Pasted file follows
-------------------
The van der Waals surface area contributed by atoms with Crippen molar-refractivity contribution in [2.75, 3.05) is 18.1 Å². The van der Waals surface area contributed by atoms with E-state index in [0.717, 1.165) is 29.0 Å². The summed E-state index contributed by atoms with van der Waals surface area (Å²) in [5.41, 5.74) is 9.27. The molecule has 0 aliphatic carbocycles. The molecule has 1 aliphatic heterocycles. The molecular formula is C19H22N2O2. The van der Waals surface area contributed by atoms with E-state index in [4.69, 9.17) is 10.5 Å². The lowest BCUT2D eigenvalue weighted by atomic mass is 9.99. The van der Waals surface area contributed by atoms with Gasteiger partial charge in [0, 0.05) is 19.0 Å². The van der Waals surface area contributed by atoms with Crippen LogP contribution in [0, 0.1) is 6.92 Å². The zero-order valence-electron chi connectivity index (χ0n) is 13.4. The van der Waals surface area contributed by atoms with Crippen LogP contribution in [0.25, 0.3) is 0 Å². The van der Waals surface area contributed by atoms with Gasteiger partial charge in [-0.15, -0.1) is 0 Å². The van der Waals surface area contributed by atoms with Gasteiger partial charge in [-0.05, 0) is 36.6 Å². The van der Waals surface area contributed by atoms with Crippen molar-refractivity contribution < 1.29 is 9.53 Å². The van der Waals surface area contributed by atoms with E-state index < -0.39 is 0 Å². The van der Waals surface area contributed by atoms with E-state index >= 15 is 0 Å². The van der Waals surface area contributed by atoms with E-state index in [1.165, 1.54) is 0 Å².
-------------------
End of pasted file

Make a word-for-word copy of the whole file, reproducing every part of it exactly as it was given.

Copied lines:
The van der Waals surface area contributed by atoms with Crippen molar-refractivity contribution in [2.75, 3.05) is 18.1 Å². The van der Waals surface area contributed by atoms with E-state index in [0.717, 1.165) is 29.0 Å². The summed E-state index contributed by atoms with van der Waals surface area (Å²) in [5.41, 5.74) is 9.27. The molecule has 0 aliphatic carbocycles. The molecule has 1 aliphatic heterocycles. The molecular formula is C19H22N2O2. The van der Waals surface area contributed by atoms with E-state index in [4.69, 9.17) is 10.5 Å². The lowest BCUT2D eigenvalue weighted by atomic mass is 9.99. The van der Waals surface area contributed by atoms with Gasteiger partial charge in [0, 0.05) is 19.0 Å². The van der Waals surface area contributed by atoms with Crippen LogP contribution in [0, 0.1) is 6.92 Å². The zero-order valence-electron chi connectivity index (χ0n) is 13.4. The van der Waals surface area contributed by atoms with Crippen LogP contribution in [0.25, 0.3) is 0 Å². The van der Waals surface area contributed by atoms with Gasteiger partial charge in [-0.15, -0.1) is 0 Å². The van der Waals surface area contributed by atoms with Gasteiger partial charge in [-0.05, 0) is 36.6 Å². The van der Waals surface area contributed by atoms with Crippen molar-refractivity contribution < 1.29 is 9.53 Å². The van der Waals surface area contributed by atoms with E-state index < -0.39 is 0 Å². The van der Waals surface area contributed by atoms with E-state index >= 15 is 0 Å². The van der Waals surface area contributed by atoms with E-state index in [1.165, 1.54) is 0 Å².